Every Monday features a tip, activity, inspiring quote or some other tidbit to help boost your body image – and kick-start the week on a positive note!
Got a tip for improving body image? Email me at mtartakovsky at gmail dot com, and I’ll be happy to feature it. I’d love to hear from you!
How do you respond when your daughter says: “I have such huge thighs, I hate them!” Or what do you do when she’s clearly wearing something that just doesn’t work?
And better yet, how do you help her cultivate a healthy body image in an appearance- and thin-obsessed society?
While it might seem impossible, there are many things you can do.
Recently, I was re-reading Dara Chadwick’s You’d Be So Pretty If…Teaching Our Daughters to Love Their Bodies-Even When We Don’t Love Our Own, and found some fantastic advice for the “tricky body moments that sometimes crop up.”
As Dara writes, “Mothers are powerful. What we say about our bodies-and those of our daughters-has a lasting effect on the way they see themselves.”
- Watch your words. For years, I was totally 100 percent guilty of this: saying disparaging remarks about my body (and anything about myself for that matter). But here’s the thing: Your daughter is listening and watching. As Dara says, “if your daughter is in the room, think of her, and bite your tongue.”
- Question your questions. What the heck do you say if your daughter says “Are my legs fat?” or “Do these pants make my butt look big?” Dara suggests turning it around and asking what your daughter thinks. “By probing a little, you may be able to find out what she needs to hear.”
- Try a little time-travel. “Before you unleash a criticism of what she’s wearing or even the slightest comment about her body, stop, close your eyes and remember what is was like to be an adolescent.”
- Spread it around. There’s nothing wrong with praising your daughter’s or someone else’s appearance. But “just remember to dole it our fairly and not make your praise about appearance all the time for any one person.”
- Mind your mannerisms. Many times we think words hurt. But, as Dara writes, don’t forget that “looks, gestures and sighs” hurt, too.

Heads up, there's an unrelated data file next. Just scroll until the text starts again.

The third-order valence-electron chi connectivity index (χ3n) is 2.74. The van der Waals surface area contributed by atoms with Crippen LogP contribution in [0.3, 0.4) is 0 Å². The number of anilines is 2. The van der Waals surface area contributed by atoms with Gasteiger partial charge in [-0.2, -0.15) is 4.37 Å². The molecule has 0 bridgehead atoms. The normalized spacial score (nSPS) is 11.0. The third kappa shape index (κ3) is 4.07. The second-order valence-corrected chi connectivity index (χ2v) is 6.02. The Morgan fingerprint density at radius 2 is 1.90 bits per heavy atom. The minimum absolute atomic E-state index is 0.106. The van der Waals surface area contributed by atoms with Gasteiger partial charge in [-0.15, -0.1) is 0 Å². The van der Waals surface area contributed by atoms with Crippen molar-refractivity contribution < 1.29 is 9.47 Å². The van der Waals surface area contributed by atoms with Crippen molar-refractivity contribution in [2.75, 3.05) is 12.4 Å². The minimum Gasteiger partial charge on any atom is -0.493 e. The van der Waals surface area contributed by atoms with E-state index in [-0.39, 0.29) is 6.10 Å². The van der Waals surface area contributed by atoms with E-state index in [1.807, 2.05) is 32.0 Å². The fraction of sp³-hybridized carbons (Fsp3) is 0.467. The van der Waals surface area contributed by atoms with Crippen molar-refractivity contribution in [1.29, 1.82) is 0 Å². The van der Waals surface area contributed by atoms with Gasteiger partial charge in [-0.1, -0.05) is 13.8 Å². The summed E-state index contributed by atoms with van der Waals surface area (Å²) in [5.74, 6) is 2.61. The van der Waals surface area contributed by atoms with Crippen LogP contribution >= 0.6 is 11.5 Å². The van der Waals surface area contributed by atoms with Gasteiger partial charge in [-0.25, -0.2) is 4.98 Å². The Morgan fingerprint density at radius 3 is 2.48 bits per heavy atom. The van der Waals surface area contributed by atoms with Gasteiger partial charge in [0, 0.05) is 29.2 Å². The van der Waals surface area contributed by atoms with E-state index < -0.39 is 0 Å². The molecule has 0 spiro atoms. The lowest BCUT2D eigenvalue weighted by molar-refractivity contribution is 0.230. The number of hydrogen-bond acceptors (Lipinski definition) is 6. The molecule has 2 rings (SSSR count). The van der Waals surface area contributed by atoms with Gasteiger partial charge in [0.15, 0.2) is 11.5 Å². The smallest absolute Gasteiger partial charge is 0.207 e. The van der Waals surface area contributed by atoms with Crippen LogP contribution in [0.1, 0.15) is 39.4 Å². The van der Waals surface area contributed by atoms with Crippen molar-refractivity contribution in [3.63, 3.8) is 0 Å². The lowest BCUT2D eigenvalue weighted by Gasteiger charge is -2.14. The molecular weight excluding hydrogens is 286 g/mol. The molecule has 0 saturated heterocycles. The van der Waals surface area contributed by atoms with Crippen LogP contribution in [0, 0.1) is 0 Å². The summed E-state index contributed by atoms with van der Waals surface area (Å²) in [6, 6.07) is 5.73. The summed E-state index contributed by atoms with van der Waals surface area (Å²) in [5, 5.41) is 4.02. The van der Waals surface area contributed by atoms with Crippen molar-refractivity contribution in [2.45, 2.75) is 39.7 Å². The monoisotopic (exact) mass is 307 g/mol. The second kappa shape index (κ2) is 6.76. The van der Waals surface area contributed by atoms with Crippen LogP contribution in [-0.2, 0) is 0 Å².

For many adults, making peace with their bodies is a difficult road, which makes teaching your child to love their’s even tougher.
Here’s what Dara suggests:
- Cultivate kindness. Tempted to crack a negative comment? Whether it’s about yourself or someone else, Dara says to “stop and think for a moment. Is the criticism really necessary?” Probably not. Instead, she recommends focusing on the positive.
- Skip the mirror. After you’ve glanced at yourself in the mirror before leaving the house, avoid nit-picking yourself in every store window, car window and so on.
- Appreciate your strengths. One night after carrying six heavy bags of groceries, Dara had her son feel her “guns.” Dara and her daughter also regularly compare biceps. Of course, this isn’t to one up each other but to focus on their strength and power. Try to do the same.
- Revisit history together. Along with your daughter, look through old family photos. “Compliment the people you see, and remind her of what a strong, loving family she comes from.”
By the way, check out my interviews with Dara here and here. You’ll find more insight and valuable advice!
How do you help your daughter cultivate a more positive body image? How have you made peace with your own body?
P.S., Dr. Dana Udall-Weiner from the Body and the Brood – one of my favorite people and one of my fave blogs! – is hosting this month’s Self-Discovery, Word by Word! The word is…bravery! Please read her post for more info.
Last reviewed: 13 Jun 2011
Tartakovsky, M. (2011). Helping Your Daughter Build A Positive Body Image. Psych Central.
Retrieved on October 23, 2014, from http://blogs.psychcentral.com/weightless/2011/06/helping-your-daughter-build-a-positive-body-image/